Wednesday, November 4, 2009

Pao-Fei Yang's saggar-fired ceramics

Lexington potter Pao-Fei Yang is an inspiring artist and an example of how an artist’s need to express cannot be contained. Initially trained as a painter, a serious car accident in 1983 left Yang unable to focus her eyes and forced her to give up painting. The more tactile qualities required for clay, however, proved to be the perfect outlet. Not only did ceramics provide a sense of healing in her own life but it became the channel for visually stunning and conceptually appealing work. And in a medium rarely associated with representational work, the former painter found a new brush.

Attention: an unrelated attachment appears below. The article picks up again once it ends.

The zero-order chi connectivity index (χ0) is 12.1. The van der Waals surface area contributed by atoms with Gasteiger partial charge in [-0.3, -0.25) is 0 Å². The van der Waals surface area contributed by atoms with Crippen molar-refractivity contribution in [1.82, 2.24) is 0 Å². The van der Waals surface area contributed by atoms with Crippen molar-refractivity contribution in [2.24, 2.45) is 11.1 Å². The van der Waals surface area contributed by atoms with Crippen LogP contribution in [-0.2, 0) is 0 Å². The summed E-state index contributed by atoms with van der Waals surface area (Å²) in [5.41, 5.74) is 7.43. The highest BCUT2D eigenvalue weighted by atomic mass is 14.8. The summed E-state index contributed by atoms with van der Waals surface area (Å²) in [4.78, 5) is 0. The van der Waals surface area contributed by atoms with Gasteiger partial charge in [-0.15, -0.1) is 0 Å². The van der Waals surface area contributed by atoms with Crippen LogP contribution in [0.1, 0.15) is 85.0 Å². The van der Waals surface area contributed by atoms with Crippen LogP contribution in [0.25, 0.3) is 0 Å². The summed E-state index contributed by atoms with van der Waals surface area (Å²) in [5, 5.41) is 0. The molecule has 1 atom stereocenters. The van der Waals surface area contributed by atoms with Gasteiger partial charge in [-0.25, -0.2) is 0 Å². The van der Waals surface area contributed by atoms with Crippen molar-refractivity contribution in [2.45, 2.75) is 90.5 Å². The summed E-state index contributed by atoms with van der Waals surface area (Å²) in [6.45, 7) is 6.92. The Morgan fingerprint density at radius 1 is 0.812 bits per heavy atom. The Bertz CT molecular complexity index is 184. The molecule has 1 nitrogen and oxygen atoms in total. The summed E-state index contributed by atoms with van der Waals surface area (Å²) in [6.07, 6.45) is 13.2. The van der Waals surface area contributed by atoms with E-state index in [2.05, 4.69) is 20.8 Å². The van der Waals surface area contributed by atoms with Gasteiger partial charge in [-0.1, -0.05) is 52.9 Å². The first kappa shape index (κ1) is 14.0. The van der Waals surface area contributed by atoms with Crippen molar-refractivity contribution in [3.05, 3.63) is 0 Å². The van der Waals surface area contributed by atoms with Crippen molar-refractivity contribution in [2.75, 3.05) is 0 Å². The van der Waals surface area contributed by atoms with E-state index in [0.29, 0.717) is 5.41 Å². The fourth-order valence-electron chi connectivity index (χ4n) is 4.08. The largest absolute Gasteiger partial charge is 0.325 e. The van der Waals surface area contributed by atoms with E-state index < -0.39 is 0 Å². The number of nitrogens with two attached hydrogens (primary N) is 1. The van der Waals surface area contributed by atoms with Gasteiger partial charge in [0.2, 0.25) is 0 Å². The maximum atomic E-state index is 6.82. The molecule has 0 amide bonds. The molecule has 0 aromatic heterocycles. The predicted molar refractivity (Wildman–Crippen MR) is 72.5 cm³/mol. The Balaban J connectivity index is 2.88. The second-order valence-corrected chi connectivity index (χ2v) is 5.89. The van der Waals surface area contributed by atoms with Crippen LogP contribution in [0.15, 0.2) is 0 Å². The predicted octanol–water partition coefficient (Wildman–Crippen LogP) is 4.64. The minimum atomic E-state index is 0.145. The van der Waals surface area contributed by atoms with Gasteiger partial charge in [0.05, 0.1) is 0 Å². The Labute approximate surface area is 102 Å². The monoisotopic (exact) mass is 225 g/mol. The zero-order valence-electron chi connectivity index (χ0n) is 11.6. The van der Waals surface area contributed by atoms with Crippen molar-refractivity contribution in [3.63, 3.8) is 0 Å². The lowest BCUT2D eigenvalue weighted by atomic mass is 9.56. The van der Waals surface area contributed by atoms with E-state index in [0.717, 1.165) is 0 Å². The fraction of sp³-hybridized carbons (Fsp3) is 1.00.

Recently 13FOREST has acquired some of Yang’s pit-fired work. These pieces
are produced through a firing method known as saggar firing. In this process ceramic work is placed within a larger vessel with other combustible material and then the larger vessel is placed inside a kiln. This creates a very specific atmosphere within the saggar which Yang skillfully uses to achieve her unique synthesis of abstract and representational elements.

The abstract colors and patterns come from the smoke and fire
of the burning material surrounding the piece while the formal elements are created by placing a thin metal sheet on the surface of the clay. The piece of metal can be cut to resemble any form - often horses and crows appear in the work - and the metal then resists the smoke and ash to some degree leaving the form of the metal piece outlined in the clay surface beneath. This wonderful combination of elements allows for the creation of the haunting, symbolic landscapes that have become the signature of the artist’s pit-fired pieces. We’re thrilled to be representing such innovative and compelling work.

-Phil Scheer and Marc Gurton

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